This year's SAP SAPPHIRE conference was not an occasion of major announcements. When you have such a wide and deep installed base, the last thing you want to do is blindside your clients. But with the clock ticking on the sunset of standard support for SAP Business Suite -- currently eight years and counting -- SAP chairman Hasso Plattner claims that its replacement, S/4HANA, is now essentially feature-complete.
Like Oracle, SAP is also promoting cloud as the logical destination for new adoption and for new features is going cloud-first. But that's where the similarities end. While Oracle predicts 80 - 90% of its workloads will be running in the cloud by 2025, SAP sees a more hybrid future. While there are good arguments to be made about the cloud becoming more secure than on premise data centers, there remain industries such as healthcare and financial services where regulation or internal policies for safeguarding customer data will favor safeguarding data on premises.
Architecturally, both are 180 degrees apart. While Oracle runs its own applications in its own cloud data centers, SAP is taking a more varied approach. There is the SAP Cloud Platform, which SAP runs for its managed HANA Enterprise Cloud services, but it will now allow customers to run HANA or S/4HANA via a Cloud Foundry implementation in the public cloud of their choice; AWS is the first cloud provider for Cloud Foundry SAP support, with Azure and Google Cloud to follow.
That same variation applies to applications. Oracle's architecture is far more coherent, being on a single code base and database. As the result of a chain of acquisitions, SAP's is varied. There is S/4HANA, which is intended as the flagship. And then there are others such as SAP Business One, SAP Business ByDesign, Ariba, and Success Factors. While SAP is likely to bulk up S/4HANA to have overlapping capability such as procurement, existing SAP SaaS services are likely to live on.
That provides a bit of a challenge to SAP, given Plattner's mantra to avoid data movement to the extent possible. So when you have financials and planning in your S/4HANA application, procurement in Ariba, and human capital management in Success Factors, getting a single picture of the truth will come through loosely coupled messaging-style integrations.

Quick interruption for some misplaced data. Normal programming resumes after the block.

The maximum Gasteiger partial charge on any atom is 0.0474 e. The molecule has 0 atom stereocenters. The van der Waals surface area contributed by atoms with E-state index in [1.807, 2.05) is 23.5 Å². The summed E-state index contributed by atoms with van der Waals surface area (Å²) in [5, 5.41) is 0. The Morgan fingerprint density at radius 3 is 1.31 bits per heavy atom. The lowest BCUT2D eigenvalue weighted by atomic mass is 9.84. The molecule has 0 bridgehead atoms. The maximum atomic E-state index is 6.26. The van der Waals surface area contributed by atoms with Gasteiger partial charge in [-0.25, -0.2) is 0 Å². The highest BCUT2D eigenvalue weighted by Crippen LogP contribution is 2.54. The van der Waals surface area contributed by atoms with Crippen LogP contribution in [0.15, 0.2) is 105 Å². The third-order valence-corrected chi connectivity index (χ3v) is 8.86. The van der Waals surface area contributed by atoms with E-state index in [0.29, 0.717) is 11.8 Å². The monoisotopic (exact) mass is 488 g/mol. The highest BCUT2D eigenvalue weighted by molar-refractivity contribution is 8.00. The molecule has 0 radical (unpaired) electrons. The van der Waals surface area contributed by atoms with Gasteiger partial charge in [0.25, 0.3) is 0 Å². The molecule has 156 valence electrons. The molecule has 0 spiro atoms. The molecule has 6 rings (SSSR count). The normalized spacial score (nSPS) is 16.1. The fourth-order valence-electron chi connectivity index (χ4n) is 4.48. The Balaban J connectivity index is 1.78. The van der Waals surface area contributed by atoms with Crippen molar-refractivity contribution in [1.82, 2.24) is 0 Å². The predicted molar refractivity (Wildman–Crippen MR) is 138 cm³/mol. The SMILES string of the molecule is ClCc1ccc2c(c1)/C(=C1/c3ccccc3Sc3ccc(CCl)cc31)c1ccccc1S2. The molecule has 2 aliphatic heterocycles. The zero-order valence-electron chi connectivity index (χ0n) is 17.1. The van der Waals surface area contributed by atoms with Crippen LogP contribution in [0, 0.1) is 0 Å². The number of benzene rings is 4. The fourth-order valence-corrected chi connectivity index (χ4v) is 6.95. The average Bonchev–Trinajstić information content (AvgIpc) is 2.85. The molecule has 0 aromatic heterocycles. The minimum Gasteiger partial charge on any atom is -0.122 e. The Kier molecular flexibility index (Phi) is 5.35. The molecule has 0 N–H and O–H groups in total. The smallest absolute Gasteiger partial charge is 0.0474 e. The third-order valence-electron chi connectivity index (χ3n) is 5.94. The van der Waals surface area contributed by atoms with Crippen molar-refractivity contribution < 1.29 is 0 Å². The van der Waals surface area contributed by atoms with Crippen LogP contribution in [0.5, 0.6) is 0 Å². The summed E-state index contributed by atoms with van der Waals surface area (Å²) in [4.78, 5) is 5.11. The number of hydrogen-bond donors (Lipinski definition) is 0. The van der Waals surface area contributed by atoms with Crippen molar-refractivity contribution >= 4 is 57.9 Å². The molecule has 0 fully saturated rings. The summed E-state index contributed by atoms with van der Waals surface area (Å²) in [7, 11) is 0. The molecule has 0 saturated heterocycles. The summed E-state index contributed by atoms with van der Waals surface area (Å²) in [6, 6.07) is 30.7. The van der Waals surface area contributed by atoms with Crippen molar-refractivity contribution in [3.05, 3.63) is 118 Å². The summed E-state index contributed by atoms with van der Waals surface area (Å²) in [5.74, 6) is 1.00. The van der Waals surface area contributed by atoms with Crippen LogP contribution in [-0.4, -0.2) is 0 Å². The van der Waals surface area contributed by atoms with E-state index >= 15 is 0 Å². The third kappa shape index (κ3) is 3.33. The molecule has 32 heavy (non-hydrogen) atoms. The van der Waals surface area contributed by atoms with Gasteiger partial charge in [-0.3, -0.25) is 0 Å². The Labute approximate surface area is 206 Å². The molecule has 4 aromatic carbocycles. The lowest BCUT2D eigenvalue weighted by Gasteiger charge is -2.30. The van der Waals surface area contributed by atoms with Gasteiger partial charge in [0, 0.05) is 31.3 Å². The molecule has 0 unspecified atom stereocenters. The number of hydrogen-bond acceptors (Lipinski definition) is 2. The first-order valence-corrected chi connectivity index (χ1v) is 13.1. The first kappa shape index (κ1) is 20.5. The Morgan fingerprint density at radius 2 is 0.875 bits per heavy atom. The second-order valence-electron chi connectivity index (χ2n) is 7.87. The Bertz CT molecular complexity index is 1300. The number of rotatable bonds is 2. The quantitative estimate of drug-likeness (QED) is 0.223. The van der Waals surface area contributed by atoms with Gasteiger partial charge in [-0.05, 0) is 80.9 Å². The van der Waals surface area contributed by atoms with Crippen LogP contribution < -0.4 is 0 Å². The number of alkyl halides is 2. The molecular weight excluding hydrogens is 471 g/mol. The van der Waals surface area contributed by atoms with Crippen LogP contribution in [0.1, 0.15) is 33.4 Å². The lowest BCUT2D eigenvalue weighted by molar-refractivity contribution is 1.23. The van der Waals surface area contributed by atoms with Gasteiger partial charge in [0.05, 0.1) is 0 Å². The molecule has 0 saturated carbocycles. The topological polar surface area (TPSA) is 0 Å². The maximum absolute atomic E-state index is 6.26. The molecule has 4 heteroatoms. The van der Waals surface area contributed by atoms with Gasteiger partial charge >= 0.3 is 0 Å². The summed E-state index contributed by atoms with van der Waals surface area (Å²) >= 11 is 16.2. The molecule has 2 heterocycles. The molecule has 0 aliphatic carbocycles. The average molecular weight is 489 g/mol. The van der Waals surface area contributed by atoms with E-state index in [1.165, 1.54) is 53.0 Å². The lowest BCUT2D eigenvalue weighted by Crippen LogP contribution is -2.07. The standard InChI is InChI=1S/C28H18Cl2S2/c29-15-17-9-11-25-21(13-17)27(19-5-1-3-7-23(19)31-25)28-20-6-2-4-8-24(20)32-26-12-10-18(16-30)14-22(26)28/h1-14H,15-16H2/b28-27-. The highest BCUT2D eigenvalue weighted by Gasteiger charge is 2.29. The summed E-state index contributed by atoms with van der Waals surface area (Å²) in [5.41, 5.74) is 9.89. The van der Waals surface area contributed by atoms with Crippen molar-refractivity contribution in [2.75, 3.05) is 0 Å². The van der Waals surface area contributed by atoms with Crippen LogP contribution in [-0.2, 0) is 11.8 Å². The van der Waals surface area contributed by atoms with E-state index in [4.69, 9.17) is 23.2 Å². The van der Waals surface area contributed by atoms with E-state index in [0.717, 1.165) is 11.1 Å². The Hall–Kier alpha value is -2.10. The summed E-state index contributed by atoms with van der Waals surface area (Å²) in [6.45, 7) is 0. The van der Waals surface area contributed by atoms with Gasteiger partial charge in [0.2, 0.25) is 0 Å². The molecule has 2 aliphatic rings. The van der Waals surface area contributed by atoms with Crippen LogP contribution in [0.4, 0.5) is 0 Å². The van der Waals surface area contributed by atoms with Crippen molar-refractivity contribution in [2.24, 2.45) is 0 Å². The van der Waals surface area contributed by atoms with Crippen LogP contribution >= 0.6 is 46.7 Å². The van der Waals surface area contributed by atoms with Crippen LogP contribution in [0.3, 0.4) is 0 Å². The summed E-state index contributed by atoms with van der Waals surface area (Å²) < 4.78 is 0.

But there's lemonade to be made from the lemons. SAP's multi-polar application ecosystem makes good practice for managing integration in a heterogeneous world. Here, SAP's strategy is a work in progress. It has planted a stake in the ground in federating big data query with HANA Vora and federating data storage with Smart Data Access. That begs the question of which provider in a federated, heterogeneous environment will own the query and the assurance that the results are based on validated data. SAP dropped broad hints during a late afternoon exhibit hall keynote that it would take an active approach in managing and monitoring the pipelines for sharing data.
This being 2017, enterprise solutions vendors ignore AI at their peril. Although a bit late to the party, SAP came out swinging last fall by incorporating predictive analytics and some machine learning capabilities in the SAP Analytics Cloud that provides a guided experience for discovering, transforming, and charting data. The SAP offering is not an alternative to cloud-based machine learning services from the major cloud providers; instead, it competes more with IBM Watson Analytics and Amazon QuickSight.
SAP is now cranking the volume knob with a services-based offering that has been branded Leonardo, as Asha McLean reported. Hasso Plattner explained before an analyst audience that Leonardo is not a product. From our observations at SAPPHIRE, it was the most-promoted and least understood offering at the show. In almost every breakout session and press/media briefing that we attended, the question of "What is Leonardo?" kept coming up.
Leonardo was originally an umbrella brand for SAP building smart applications for the Internet of Things. Now it's something more. For now, Leonardo is a combined services and tools offering, involving an SAP consultative engagement with the client to help identify requirements and opportunities for smart applications that extend their core enterprise systems. It is part of an SAP strategy that all customizations and added functionality to its next-generation enterprise applications and cloud services will be extensions, coupled via APIs that will leave the underlying code base intact. That strategy came as a valuable lesson from the experiences of legacy SAP R/3 ERP users, where routine upgrade processes were routinely complicated and costly owing to the need to engineer around client customizations to the underlying ABAP code.
We saw a couple demos of a clothing retail application, where a woman would stand in front of a screen, and based on her customer journey, the system would suggest outfits to choose from. Or an airline could monitor and optimize operations at the airport terminal for predicting customer flow. And a multimedia exhibit of "The SAP Leonardo Experience" drew endless lines.
SAP's next steps are creating vertical industry templates for providing jumpstarts for building Leonardo AI applications. It's a positive step for a program that will allow SAP to engage in the field and find out where the next wave of AI applications that could be productized will be. But in our view, branding at this point was probably a bit premature, as it raises customer expectations that there is actually packaged product.